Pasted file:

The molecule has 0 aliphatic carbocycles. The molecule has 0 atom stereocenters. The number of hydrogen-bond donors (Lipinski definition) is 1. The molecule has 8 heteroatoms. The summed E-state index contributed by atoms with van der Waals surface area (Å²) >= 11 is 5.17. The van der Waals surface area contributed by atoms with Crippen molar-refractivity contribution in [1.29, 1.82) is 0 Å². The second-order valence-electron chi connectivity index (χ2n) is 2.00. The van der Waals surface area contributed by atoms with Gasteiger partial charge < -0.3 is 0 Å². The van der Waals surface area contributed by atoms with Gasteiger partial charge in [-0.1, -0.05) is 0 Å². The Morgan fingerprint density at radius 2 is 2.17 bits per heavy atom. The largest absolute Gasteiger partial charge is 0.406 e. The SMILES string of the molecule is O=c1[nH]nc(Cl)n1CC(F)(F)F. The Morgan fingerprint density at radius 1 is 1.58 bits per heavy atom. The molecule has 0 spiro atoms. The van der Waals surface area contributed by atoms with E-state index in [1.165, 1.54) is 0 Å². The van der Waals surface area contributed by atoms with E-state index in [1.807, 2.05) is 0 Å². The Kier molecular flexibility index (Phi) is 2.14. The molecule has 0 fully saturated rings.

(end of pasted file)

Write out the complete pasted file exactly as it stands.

The molecule has 0 aliphatic carbocycles. The molecule has 0 atom stereocenters. The number of hydrogen-bond donors (Lipinski definition) is 1. The molecule has 8 heteroatoms. The summed E-state index contributed by atoms with van der Waals surface area (Å²) >= 11 is 5.17. The van der Waals surface area contributed by atoms with Crippen molar-refractivity contribution in [1.29, 1.82) is 0 Å². The second-order valence-electron chi connectivity index (χ2n) is 2.00. The van der Waals surface area contributed by atoms with Gasteiger partial charge < -0.3 is 0 Å². The van der Waals surface area contributed by atoms with Gasteiger partial charge in [-0.1, -0.05) is 0 Å². The Morgan fingerprint density at radius 2 is 2.17 bits per heavy atom. The largest absolute Gasteiger partial charge is 0.406 e. The SMILES string of the molecule is O=c1[nH]nc(Cl)n1CC(F)(F)F. The Morgan fingerprint density at radius 1 is 1.58 bits per heavy atom. The molecule has 0 spiro atoms. The van der Waals surface area contributed by atoms with E-state index in [1.165, 1.54) is 0 Å². The van der Waals surface area contributed by atoms with E-state index in [1.807, 2.05) is 0 Å². The Kier molecular flexibility index (Phi) is 2.14. The molecule has 0 fully saturated rings.